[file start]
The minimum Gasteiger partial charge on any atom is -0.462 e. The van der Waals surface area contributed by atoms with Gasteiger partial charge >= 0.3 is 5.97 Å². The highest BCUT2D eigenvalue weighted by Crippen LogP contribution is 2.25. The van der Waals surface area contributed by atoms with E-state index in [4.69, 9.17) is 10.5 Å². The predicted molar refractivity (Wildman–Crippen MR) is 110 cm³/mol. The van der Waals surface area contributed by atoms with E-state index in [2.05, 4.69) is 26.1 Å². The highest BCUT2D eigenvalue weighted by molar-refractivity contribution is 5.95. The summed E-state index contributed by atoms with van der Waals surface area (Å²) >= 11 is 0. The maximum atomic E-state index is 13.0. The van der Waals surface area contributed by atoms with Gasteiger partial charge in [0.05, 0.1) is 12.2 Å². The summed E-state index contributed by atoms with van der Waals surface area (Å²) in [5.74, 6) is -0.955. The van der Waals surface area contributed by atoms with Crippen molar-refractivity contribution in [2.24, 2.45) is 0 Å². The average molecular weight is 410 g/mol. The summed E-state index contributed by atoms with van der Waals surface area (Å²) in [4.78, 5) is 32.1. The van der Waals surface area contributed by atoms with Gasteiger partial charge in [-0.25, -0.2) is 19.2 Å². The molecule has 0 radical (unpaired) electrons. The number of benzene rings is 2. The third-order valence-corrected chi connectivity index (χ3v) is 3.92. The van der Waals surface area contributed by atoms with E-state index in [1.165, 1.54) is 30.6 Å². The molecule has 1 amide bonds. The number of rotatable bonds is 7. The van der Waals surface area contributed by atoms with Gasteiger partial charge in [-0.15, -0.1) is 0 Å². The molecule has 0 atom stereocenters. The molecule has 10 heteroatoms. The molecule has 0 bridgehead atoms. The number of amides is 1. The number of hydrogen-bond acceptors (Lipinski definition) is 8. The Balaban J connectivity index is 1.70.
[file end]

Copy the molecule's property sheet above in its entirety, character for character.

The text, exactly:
The minimum Gasteiger partial charge on any atom is -0.462 e. The van der Waals surface area contributed by atoms with Gasteiger partial charge >= 0.3 is 5.97 Å². The highest BCUT2D eigenvalue weighted by Crippen LogP contribution is 2.25. The van der Waals surface area contributed by atoms with E-state index in [4.69, 9.17) is 10.5 Å². The predicted molar refractivity (Wildman–Crippen MR) is 110 cm³/mol. The van der Waals surface area contributed by atoms with E-state index in [2.05, 4.69) is 26.1 Å². The highest BCUT2D eigenvalue weighted by molar-refractivity contribution is 5.95. The summed E-state index contributed by atoms with van der Waals surface area (Å²) >= 11 is 0. The maximum atomic E-state index is 13.0. The van der Waals surface area contributed by atoms with Gasteiger partial charge in [0.05, 0.1) is 12.2 Å². The summed E-state index contributed by atoms with van der Waals surface area (Å²) in [5.74, 6) is -0.955. The van der Waals surface area contributed by atoms with Crippen molar-refractivity contribution in [2.24, 2.45) is 0 Å². The average molecular weight is 410 g/mol. The summed E-state index contributed by atoms with van der Waals surface area (Å²) in [4.78, 5) is 32.1. The van der Waals surface area contributed by atoms with Gasteiger partial charge in [-0.25, -0.2) is 19.2 Å². The molecule has 0 radical (unpaired) electrons. The number of benzene rings is 2. The third-order valence-corrected chi connectivity index (χ3v) is 3.92. The van der Waals surface area contributed by atoms with E-state index in [1.165, 1.54) is 30.6 Å². The molecule has 1 amide bonds. The number of rotatable bonds is 7. The van der Waals surface area contributed by atoms with Gasteiger partial charge in [-0.15, -0.1) is 0 Å². The molecule has 0 atom stereocenters. The molecule has 10 heteroatoms. The molecule has 0 bridgehead atoms. The number of amides is 1. The number of hydrogen-bond acceptors (Lipinski definition) is 8. The Balaban J connectivity index is 1.70.